So, about that mayor's race....
While the focus Tuesday was still on the final stretch of the Governor's race, the political chatter included some discussion on the next big election: the 2015 mayor's race.
The politicians and operatives who stopped by the Famous Fourth Street Deli — the traditional lunch spot for the city's movers and shakers on Election Day — chimed in on the suspected mayoral candidates and the issues that could drive the race.
City Controller Alan Butkovitz, who is expected to officially announce his candidacy in the next few weeks, said the next mayor will either be him or Council President Darrell L. Clarke. (Clarke has not announced he is running.)
"I think everything will be clear in a matter of weeks," Butkovitz said.
The controller, like many others elected officials, said education will be the top issue driving the mayor's race and took a jab at State Sen. Anthony Hardy Williams, a likely opponent.
"If it turns out the battle is between Anthony Hardy Williams and me, I think there will be enough money spent and enough communications aired so the people of the city have a pretty clear idea of which direction they want to go," Butkovitz said. "And the direction Tony Williams wants to go has been overwhelmingly repudiated by the people of Philadelphia."
Williams is a supporter of charter schools and received a lot of support from the charter community when he ran for governor in 2010. The state senator also made his rounds at the Fourth Street deli on Tuesday and said that he doesn't think the mayoral race will come down to "special interest" groups such as charters.
"Charters are just another item on the menu which parents have used to provide an educational experience for their children," he said. "I don't think this election will come down to special interest. I think it will come to what people see as most viable in the city of Philadelphia as a whole."
Williams also wouldn't say when, or if, he is announcing his candidacy.
"I will make those decisions based upon what I think Philadelphia needs and if Philadelphia is responsive to what I think it needs."
Williams mentioned the economy and education as the top issues facing the city that he would like to see addressed in the mayor's race.
Clarke, who many of the labor leaders have tried to convince to run for mayor, said he was focusing on "closing out" the governor's race before discussing the mayor's race.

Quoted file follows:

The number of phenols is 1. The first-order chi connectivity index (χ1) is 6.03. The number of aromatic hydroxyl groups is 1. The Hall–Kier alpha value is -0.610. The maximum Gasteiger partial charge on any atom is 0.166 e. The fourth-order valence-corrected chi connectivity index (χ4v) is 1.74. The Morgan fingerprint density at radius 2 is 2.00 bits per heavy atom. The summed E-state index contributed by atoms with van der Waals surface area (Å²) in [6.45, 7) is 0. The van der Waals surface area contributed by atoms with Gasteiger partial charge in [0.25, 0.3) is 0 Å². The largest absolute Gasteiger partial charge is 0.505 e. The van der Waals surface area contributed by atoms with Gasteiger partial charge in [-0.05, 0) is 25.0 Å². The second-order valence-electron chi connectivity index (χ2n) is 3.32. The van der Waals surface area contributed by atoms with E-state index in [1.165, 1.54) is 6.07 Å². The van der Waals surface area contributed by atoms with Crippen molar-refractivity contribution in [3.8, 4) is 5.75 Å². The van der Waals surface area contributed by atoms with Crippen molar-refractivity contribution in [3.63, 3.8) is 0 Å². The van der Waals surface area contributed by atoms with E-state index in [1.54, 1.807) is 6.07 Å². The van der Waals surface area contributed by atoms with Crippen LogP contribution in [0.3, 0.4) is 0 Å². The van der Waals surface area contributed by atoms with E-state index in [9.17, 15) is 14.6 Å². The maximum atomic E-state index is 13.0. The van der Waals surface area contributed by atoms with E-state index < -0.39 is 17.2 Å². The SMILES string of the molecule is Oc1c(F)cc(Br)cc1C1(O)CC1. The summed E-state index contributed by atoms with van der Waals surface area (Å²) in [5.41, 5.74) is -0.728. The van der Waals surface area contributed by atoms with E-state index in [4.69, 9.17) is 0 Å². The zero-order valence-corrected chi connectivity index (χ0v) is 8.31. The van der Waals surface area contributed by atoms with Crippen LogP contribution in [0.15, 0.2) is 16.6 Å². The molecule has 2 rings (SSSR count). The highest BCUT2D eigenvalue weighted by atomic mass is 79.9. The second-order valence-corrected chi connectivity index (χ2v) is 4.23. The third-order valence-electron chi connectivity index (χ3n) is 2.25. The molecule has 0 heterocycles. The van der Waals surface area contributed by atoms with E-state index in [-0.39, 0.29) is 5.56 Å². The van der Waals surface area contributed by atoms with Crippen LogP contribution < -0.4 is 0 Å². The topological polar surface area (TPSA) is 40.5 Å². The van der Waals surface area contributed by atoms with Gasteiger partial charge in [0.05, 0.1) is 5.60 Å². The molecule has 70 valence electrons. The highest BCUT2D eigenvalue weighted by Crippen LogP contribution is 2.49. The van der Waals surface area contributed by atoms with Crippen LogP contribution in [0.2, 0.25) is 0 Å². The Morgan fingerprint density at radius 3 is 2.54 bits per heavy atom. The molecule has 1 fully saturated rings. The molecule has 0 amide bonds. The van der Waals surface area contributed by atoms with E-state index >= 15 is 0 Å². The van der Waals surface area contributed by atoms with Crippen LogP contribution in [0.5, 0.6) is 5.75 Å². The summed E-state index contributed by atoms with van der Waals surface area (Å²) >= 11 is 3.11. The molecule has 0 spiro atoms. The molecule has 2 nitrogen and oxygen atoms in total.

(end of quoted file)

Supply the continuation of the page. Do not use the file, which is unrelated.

"It's probably my last day I will be able to get away with this," Clarke quipped.
Mayor Nutter, who announced his candidacy more than a year before the elections in the 2007 race, said the 2015 race has been held back by the governor's race.
"I would expect in the course of the next 30 or 45 days, the race should in fact take a whole lot of shape," Nutter said. "You don't just jump up one day and decide you are going to run for mayor of Philadelphia, the fifth largest city in America."
Nutter, who said he's not even clear on who will definitely be running for mayor, declined to say who he thinks will win. He said it take a lot of work, organization and money to run.
"It's a totally wide open situation," he said. "The way this has formed... it's a very different environment than it was in 2006 and 2007."
Former District Attorney Lynne Abraham, who has said she will be running for mayor but has not made a formal announcement, was also at the deli lunching and mingling with the rest of the politicos.
Interestingly, the two declared candidates (and lesser known) Terry Gillen and Ken Trujillo did not swing by the Famous for lunch Tuesday.
Trujillo's camp suggested there wasn't much to his non-appearance at Famous.
"He'll be on his radio station in the morning encouraging people to get out to vote then heading to York later in the day to be with folks at the Wolf campaign since he's on their finance committee," Jane Slusser, a spokeswoman for Trujillo's campaign, said.